A group of architects on Saturday urged members of their industry to boycott a lecture by Prince Charles in protest at his criticisms of modern design.

In a letter published in Britain's The Guardian newspaper, nine architects urged others to shun the address Tuesday, when the Prince of Wales will speak at London's Royal Institute of British Architects.

The prince has repeatedly attacked modern design, and criticized the heavy use of steel and glass in building projects, once calling a proposed extension to Britain's National Gallery a "monstrous carbuncle on the face of a much-loved and elegant friend."

Architects say the prince's influence means more people are likely to oppose such designs when local councils decide whether or not to approve the projects.

In Britain, members of the public can raise objections to building proposals, which must be considered by planning officials in their decisions.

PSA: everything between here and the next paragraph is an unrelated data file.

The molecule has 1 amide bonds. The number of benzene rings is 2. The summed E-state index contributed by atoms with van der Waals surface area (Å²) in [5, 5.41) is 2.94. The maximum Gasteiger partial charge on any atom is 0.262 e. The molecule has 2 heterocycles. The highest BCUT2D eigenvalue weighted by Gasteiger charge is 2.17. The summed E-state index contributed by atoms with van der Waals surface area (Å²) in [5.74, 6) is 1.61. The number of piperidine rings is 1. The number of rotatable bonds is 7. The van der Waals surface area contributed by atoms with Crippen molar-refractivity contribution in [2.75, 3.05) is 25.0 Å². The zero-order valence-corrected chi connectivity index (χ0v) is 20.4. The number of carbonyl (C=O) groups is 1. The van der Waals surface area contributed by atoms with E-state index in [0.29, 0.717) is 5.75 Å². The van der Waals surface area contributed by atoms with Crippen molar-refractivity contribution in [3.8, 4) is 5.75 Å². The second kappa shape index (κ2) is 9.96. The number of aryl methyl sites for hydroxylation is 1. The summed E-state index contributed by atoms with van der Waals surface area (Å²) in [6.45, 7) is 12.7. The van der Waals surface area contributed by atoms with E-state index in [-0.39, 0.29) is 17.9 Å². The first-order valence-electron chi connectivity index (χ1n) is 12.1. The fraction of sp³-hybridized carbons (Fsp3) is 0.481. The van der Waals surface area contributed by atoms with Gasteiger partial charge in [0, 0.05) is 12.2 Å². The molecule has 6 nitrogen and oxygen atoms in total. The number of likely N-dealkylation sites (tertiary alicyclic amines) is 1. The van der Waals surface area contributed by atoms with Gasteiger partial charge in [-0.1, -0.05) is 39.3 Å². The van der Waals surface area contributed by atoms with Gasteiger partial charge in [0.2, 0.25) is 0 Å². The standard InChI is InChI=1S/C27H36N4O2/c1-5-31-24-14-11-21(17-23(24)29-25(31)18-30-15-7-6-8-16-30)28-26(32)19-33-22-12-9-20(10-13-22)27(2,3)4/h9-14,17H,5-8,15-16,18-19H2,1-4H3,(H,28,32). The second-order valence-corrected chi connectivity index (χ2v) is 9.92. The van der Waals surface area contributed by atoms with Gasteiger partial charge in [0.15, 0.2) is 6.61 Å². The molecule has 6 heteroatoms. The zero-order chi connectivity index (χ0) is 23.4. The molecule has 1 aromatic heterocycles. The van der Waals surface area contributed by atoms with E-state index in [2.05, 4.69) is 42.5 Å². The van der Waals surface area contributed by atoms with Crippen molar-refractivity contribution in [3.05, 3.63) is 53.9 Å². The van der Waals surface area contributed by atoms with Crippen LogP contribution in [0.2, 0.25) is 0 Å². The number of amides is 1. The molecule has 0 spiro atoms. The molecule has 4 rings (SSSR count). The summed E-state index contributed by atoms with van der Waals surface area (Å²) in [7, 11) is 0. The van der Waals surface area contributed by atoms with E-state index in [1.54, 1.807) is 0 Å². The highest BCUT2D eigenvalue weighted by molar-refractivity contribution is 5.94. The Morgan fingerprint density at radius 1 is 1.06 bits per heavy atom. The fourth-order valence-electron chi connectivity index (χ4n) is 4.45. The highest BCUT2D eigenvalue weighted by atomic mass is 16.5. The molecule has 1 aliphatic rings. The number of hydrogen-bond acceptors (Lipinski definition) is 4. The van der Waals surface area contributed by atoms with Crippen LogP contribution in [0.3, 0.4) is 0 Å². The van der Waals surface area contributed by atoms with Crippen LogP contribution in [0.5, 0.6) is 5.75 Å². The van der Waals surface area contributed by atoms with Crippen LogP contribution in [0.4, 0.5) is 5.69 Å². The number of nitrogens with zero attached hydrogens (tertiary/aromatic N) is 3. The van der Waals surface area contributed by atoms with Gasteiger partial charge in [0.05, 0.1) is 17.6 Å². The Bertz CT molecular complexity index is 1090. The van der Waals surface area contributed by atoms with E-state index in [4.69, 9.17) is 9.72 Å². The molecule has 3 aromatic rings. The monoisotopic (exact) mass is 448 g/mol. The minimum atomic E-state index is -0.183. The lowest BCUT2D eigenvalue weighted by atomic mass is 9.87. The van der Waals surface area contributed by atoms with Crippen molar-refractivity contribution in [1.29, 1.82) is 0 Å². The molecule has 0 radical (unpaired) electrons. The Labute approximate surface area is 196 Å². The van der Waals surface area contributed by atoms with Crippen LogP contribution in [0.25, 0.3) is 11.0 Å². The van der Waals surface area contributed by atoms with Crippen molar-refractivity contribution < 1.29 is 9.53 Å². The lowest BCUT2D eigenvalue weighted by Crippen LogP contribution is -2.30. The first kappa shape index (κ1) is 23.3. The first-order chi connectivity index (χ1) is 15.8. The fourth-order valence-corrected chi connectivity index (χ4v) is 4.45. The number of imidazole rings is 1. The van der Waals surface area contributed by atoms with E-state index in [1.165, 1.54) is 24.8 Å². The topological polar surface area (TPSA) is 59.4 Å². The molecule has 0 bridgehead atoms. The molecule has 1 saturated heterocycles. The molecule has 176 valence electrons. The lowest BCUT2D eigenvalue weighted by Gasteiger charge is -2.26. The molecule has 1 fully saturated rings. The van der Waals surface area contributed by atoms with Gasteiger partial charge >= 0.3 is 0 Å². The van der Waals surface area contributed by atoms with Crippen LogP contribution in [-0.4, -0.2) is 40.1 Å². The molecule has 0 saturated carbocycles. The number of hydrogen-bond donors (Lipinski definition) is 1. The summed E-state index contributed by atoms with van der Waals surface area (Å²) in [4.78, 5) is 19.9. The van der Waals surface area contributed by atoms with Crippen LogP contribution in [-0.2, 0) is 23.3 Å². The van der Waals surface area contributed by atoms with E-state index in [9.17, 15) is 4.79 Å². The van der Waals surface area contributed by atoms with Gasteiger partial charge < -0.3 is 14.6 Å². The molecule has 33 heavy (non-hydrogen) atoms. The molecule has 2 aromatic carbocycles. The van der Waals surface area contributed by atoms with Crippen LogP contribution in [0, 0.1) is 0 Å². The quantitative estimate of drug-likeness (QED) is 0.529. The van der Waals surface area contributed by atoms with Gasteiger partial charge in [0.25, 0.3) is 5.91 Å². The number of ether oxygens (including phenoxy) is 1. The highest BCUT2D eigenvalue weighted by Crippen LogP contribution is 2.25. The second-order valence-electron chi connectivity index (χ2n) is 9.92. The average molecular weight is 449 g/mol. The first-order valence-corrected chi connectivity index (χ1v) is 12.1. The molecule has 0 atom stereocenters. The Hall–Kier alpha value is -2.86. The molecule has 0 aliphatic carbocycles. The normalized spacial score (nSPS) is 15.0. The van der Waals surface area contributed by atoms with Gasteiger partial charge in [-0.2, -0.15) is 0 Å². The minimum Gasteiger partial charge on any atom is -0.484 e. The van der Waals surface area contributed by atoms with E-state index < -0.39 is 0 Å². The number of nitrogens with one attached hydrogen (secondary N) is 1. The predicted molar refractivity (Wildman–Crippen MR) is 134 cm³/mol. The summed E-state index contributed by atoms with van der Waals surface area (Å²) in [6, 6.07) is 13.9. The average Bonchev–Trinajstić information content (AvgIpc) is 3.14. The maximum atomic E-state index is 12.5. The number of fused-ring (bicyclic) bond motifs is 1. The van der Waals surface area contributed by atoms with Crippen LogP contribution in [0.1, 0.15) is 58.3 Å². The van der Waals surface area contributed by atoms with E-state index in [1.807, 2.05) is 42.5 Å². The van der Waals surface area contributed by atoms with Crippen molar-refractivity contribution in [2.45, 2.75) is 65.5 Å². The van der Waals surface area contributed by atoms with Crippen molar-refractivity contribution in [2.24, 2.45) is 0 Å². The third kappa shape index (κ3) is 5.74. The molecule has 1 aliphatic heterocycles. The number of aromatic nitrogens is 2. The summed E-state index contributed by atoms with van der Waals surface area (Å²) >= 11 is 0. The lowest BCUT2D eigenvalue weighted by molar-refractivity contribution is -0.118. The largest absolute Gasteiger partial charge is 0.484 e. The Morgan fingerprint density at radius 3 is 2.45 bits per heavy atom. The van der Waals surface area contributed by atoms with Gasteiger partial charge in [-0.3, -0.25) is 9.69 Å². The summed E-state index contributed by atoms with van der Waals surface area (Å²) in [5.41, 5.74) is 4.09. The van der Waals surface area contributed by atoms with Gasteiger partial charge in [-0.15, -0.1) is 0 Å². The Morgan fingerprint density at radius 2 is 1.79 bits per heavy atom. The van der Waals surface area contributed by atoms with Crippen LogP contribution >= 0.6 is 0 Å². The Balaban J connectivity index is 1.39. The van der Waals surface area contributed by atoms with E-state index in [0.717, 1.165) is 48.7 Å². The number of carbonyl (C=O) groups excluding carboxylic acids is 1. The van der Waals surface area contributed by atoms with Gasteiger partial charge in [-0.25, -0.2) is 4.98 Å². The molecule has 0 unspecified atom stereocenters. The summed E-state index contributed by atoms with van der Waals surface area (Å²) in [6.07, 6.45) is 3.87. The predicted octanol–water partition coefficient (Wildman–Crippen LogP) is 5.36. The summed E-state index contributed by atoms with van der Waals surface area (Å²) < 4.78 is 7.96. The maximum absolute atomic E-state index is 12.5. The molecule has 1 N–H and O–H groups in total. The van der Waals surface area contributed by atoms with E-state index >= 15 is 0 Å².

"His actions again threaten an important element of our democratic process," the group wrote in the letter. "To all architects who value these democratic procedures, we advocate a boycott of the prince's lecture."

Prize winning architects Will Alsop and Chris Wilkinson were among the group who put their names to the latest letter.

Last month, architects including Norman Foster, Zaha Hadid and Frank Gehry were among 10 signatories to a letter criticizing the prince after he spoke out against plans to convert a former army barracks in London into luxury homes.

The prince has criticized a modern glass and steel design being used in the development in the Chelsea district, which neighbors the Royal Chelsea Hospital, a historic building designed by Christopher Wren, 17th century architect of St. Paul's Cathedral.

A spokeswoman for the prince declined to comment Saturday on the latest letter.